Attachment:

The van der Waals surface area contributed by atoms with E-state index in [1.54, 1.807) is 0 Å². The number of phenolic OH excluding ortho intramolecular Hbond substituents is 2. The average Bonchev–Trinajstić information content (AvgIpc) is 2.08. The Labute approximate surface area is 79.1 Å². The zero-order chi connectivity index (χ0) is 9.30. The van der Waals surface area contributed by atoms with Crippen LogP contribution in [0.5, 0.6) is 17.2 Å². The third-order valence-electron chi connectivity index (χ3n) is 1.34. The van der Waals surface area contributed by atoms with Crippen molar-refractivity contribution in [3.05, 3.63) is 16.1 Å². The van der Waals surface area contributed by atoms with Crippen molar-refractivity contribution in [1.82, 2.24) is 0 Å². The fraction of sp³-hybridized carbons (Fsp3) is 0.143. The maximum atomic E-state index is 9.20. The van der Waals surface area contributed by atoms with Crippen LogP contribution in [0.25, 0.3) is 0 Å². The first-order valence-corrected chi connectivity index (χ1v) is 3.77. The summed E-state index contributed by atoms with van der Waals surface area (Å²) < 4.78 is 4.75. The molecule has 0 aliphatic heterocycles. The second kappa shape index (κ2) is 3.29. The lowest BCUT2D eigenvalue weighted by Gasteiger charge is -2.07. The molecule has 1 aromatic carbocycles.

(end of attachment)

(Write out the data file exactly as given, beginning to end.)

The van der Waals surface area contributed by atoms with E-state index in [1.54, 1.807) is 0 Å². The number of phenolic OH excluding ortho intramolecular Hbond substituents is 2. The average Bonchev–Trinajstić information content (AvgIpc) is 2.08. The Labute approximate surface area is 79.1 Å². The zero-order chi connectivity index (χ0) is 9.30. The van der Waals surface area contributed by atoms with Crippen LogP contribution in [0.5, 0.6) is 17.2 Å². The third-order valence-electron chi connectivity index (χ3n) is 1.34. The van der Waals surface area contributed by atoms with Crippen molar-refractivity contribution in [3.05, 3.63) is 16.1 Å². The van der Waals surface area contributed by atoms with Crippen molar-refractivity contribution in [1.82, 2.24) is 0 Å². The fraction of sp³-hybridized carbons (Fsp3) is 0.143. The maximum atomic E-state index is 9.20. The van der Waals surface area contributed by atoms with Crippen LogP contribution in [0.25, 0.3) is 0 Å². The first-order valence-corrected chi connectivity index (χ1v) is 3.77. The summed E-state index contributed by atoms with van der Waals surface area (Å²) < 4.78 is 4.75. The molecule has 0 aliphatic heterocycles. The second kappa shape index (κ2) is 3.29. The lowest BCUT2D eigenvalue weighted by Gasteiger charge is -2.07. The molecule has 1 aromatic carbocycles.